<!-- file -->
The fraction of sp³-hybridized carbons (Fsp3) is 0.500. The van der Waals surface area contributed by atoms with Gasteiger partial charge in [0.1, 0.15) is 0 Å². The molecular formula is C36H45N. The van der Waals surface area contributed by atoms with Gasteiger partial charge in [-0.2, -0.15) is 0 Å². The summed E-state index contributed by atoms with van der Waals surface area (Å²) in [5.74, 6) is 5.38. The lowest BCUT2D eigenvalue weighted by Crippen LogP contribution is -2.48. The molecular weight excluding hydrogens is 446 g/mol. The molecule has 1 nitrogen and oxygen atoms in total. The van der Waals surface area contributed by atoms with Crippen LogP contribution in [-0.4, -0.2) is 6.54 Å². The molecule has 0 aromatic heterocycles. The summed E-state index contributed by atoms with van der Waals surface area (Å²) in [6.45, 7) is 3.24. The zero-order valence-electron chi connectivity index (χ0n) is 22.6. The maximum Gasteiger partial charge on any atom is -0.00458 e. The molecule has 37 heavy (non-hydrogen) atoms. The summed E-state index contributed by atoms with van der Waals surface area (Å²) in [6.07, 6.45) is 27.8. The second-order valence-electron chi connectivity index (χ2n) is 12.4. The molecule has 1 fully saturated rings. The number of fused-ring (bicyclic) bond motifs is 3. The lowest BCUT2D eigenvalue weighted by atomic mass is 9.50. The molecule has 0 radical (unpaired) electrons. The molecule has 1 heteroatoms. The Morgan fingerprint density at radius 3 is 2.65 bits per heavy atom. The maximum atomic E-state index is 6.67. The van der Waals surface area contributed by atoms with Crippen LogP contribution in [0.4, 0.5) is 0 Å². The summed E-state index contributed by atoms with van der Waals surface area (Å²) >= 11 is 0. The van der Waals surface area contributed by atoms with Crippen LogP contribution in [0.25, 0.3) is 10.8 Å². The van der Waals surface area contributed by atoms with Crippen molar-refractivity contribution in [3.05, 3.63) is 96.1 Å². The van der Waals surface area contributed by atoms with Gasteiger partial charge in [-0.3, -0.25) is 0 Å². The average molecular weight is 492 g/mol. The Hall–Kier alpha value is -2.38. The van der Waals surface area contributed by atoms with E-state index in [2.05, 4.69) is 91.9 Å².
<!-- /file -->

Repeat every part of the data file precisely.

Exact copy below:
The fraction of sp³-hybridized carbons (Fsp3) is 0.500. The van der Waals surface area contributed by atoms with Gasteiger partial charge in [0.1, 0.15) is 0 Å². The molecular formula is C36H45N. The van der Waals surface area contributed by atoms with Gasteiger partial charge in [-0.2, -0.15) is 0 Å². The summed E-state index contributed by atoms with van der Waals surface area (Å²) in [5.74, 6) is 5.38. The lowest BCUT2D eigenvalue weighted by Crippen LogP contribution is -2.48. The molecular weight excluding hydrogens is 446 g/mol. The molecule has 1 nitrogen and oxygen atoms in total. The van der Waals surface area contributed by atoms with Crippen LogP contribution in [-0.4, -0.2) is 6.54 Å². The molecule has 0 aromatic heterocycles. The summed E-state index contributed by atoms with van der Waals surface area (Å²) in [6.45, 7) is 3.24. The zero-order valence-electron chi connectivity index (χ0n) is 22.6. The maximum Gasteiger partial charge on any atom is -0.00458 e. The molecule has 37 heavy (non-hydrogen) atoms. The summed E-state index contributed by atoms with van der Waals surface area (Å²) in [6.07, 6.45) is 27.8. The second-order valence-electron chi connectivity index (χ2n) is 12.4. The molecule has 1 fully saturated rings. The number of fused-ring (bicyclic) bond motifs is 3. The lowest BCUT2D eigenvalue weighted by atomic mass is 9.50. The molecule has 0 radical (unpaired) electrons. The molecule has 1 heteroatoms. The Morgan fingerprint density at radius 3 is 2.65 bits per heavy atom. The maximum atomic E-state index is 6.67. The van der Waals surface area contributed by atoms with Crippen LogP contribution in [0.4, 0.5) is 0 Å². The summed E-state index contributed by atoms with van der Waals surface area (Å²) >= 11 is 0. The van der Waals surface area contributed by atoms with Crippen LogP contribution in [0.25, 0.3) is 10.8 Å². The van der Waals surface area contributed by atoms with Crippen molar-refractivity contribution in [3.05, 3.63) is 96.1 Å². The van der Waals surface area contributed by atoms with Gasteiger partial charge in [-0.3, -0.25) is 0 Å². The average molecular weight is 492 g/mol. The Hall–Kier alpha value is -2.38. The van der Waals surface area contributed by atoms with E-state index in [2.05, 4.69) is 91.9 Å².